Preparing for the Threat of Deep Fakes

In 2018, hobbyists experimenting with machine learning and artificial intelligence reached a remarkable technological achievement with deeply problematic ramifications: the first widely circulated deep fakes. In a short amount of time, deep fakes have become a matter of public knowledge. They have generated widespread fear for their breach of personal privacy and potential for disinformation. Now, as the technology becomes more accessible and effective, deep fakes present a distinct threat to businesses.

What are Deep Fakes?

Deep fakes are synthetic video or audio clips created by feeding many samples of a person’s image or voice into a machine learning program. All of this data teaches the program patterns of movement or speech and gives it enough reference to create convincing fake media.

In a sense, deep fakes hijack an individual’s likeness and control it to serve a new purpose. From the moment deep fakes reached the public, the technology raised fears of being manipulated—either as the subject of a deep fake or as a victim of a deep fake’s deception. Perhaps one of the most startling implications of deep fakes is the idea that our most trusted senses – sight and sound – may no longer be trustworthy.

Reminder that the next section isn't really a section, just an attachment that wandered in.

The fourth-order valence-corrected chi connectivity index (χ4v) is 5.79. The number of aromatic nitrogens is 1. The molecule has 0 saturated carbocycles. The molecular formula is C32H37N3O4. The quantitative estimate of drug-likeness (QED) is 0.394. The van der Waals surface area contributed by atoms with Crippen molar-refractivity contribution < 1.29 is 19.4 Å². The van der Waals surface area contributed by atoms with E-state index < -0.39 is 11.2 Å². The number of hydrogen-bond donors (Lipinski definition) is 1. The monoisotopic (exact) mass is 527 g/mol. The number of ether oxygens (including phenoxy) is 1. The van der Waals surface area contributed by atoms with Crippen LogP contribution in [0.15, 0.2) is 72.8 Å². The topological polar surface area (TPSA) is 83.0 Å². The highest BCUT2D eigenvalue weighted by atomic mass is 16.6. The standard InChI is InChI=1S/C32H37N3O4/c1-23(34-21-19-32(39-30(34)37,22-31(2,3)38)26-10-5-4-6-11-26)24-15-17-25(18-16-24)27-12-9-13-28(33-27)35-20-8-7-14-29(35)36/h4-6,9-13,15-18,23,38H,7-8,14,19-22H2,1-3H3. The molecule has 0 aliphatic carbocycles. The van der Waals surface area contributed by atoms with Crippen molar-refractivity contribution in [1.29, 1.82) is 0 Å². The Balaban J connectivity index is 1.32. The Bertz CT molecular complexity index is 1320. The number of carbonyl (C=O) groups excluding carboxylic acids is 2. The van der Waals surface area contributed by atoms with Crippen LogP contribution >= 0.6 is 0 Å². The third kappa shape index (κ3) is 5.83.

At first the threat of deep fakes seemed largely hypothetical, as the technology was still in its infancy and early deep fakes were expensive, labor intensive, and rough around the edges. Expanded interest and popularity, however, has yielded dramatic improvements to the efficacy and availability of deep fakes.

Protecting Against Deep Fakes

Expert cybersecurity forecasts have called deep fakes “the next big threat to businesses.” Deep fake scams are poised to become a major piece of phishing scams. Something as simple as a faked voicemail from an executive can lend credibility to a phishing attempt that would otherwise raise suspicion. The following steps can potentially help organizations avoid falling victim to a deep fake scam.

  • Since the technology and its capacity is so new, protecting against deep fakes begins with educating and alerting staff to the possibility of deep fake attacks.
  • Implement multi-channel verifications for money transfers. For example, call or email confirmation for a transfer request that could have been delivered by a deep fake.
  • Train staff to remain especially skeptical during remote work.

As scammers are getting their hands on convincing deep fakes, SDC CPAs advises businesses to act with caution and consider the possibility of losses to deep fakes—especially as we have yet to see the full capacity of deep fake scams.

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